Harvard Heart Letter

Heart beat: Trial gives nod to home warfarin monitoring

Heart beat

Trial gives nod to home warfarin monitoring

Warfarin (Coumadin, generic) is a Goldilocks drug. Take too little, and stroke-causing clots can form in the bloodstream. Take too much, and bleeding into the stomach or brain can occur. Getting the dose just right requires routine blood tests, which usually means schlepping to a doctor's office, clinic, or lab every month. Would weekly self-testing at home be better, the same, or worse than having it done "professionally?" That was the question The Home INR Study (THINRS) aimed to answer.

THINRS included nearly 3,000 veterans who were taking warfarin because they had a mechanical heart valve or atrial fibrillation. Half had a monthly blood test to check their international normalized ratio (INR), which measures how quickly the blood clots. The other half were given home INR meters and asked to test their blood once a week. After an average of three years, there were slightly fewer strokes, major bleeding episodes, or deaths in the home testing group. The home testers were in the right INR range more often than the clinic testers. They were also more satisfied with their monitoring. The results were presented at the American Heart Association's annual meeting.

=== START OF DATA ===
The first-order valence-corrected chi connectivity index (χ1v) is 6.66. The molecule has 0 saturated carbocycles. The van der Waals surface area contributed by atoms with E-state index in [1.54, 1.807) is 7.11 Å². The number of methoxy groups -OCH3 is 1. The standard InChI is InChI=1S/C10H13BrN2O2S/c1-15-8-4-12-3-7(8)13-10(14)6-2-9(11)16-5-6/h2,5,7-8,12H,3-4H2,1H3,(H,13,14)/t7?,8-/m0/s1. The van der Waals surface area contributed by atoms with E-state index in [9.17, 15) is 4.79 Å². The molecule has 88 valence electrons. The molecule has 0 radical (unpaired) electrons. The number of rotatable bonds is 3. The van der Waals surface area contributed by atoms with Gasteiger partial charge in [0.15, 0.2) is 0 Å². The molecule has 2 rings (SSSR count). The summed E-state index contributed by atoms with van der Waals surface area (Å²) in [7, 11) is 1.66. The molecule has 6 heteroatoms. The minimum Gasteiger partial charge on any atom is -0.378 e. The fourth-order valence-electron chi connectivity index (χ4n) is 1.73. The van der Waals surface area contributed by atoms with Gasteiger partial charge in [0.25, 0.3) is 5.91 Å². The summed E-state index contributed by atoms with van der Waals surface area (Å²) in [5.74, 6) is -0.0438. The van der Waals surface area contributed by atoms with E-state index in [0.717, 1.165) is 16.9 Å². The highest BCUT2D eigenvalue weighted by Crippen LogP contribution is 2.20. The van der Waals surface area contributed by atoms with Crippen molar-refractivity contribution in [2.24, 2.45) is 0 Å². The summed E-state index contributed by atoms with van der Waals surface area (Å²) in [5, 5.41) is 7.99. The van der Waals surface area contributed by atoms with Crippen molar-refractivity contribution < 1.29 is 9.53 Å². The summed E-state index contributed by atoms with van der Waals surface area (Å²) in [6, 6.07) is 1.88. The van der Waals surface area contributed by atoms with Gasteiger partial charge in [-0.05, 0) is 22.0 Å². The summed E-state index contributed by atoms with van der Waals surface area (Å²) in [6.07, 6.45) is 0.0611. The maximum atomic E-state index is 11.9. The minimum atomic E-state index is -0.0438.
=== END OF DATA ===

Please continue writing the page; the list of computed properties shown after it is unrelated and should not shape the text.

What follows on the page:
Some doctors aren't convinced that home testing is safe and effective. The results of THINRS and several previous studies show that it is. Others aren't aware that home INR testing is available. It is — and is usually covered by insurance — although you generally have to do it through independent services like Philips INR@Home, Quality Assured Services, ATS Medical, and others. More information about home INR monitoring is available at health.harvard.edu/141.

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